DES MOINES, Iowa (AP) — The world's largest refinery that turns corn plant waste into ethanol began production Wednesday in Iowa, and many national and international dignitaries in attendance touted the technology as a major step in the shift from the fossil fuel age to a biofuels revolution.
Project Liberty is a $250 million joint venture between a Netherlands biotechnology company and POET, a Sioux Falls, South Dakota-based ethanol maker. It's expected to make 25 million gallons of ethanol a year from corn cobs, stalks, leaves and other plant residue left on fields as waste.
The king of the Netherlands was among the national and international officials who gathered for the opening ceremony Wednesday in Emmetsburg, a northern Iowa town of 3,000 people.
Poet owns 27 ethanol pants, seven of which are in Iowa including a traditional corn ethanol plant located at the same site as the new cellulosic refinery.
To flashing laser lights and a high-tech stage production the opening was marked with the cutting of red, white and blue ribbons wrapped around baled corn residue.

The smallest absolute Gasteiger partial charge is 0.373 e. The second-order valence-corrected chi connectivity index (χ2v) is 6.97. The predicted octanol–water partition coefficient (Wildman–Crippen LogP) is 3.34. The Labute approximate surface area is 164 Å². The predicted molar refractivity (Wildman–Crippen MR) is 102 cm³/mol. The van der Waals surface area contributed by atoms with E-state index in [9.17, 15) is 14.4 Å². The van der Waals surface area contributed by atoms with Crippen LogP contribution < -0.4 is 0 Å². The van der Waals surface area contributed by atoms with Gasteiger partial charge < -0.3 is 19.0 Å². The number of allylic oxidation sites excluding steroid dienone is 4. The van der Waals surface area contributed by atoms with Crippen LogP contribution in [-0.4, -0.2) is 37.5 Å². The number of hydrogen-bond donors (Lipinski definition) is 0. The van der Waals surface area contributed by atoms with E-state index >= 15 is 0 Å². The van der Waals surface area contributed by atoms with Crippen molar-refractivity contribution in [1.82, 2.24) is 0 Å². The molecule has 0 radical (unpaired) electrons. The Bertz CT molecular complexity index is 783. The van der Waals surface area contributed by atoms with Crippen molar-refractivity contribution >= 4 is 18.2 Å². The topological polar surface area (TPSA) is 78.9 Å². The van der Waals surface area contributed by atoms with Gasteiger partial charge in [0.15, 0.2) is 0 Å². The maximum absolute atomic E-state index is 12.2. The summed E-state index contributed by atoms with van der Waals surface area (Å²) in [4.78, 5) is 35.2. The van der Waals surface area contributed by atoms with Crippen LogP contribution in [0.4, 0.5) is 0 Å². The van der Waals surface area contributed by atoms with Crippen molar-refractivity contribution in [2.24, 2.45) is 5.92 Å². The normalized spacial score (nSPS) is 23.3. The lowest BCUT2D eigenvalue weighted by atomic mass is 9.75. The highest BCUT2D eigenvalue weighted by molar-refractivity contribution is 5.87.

"This is not simply opening a new plant but it is a transformative moment in time. The turning of an important page of our history books," said Feike Sijbesma, CEO of Royal DSM, the Netherlands company. "We are witnessing the start of the shift of the fossil age we have lived in and we still live in to the bio-renewable age we're entering today."
Poet founder and executive chairman Jeff Broin said he was told many times over the past decade that his dream of making ethanol from plant waste instead of the corn kernel was a fantasy. He said he was called crazy.
"It is my hope and my belief that a hundred years from now people will remember how crazy people in a small town in Iowa changed the world in 2014," he said.
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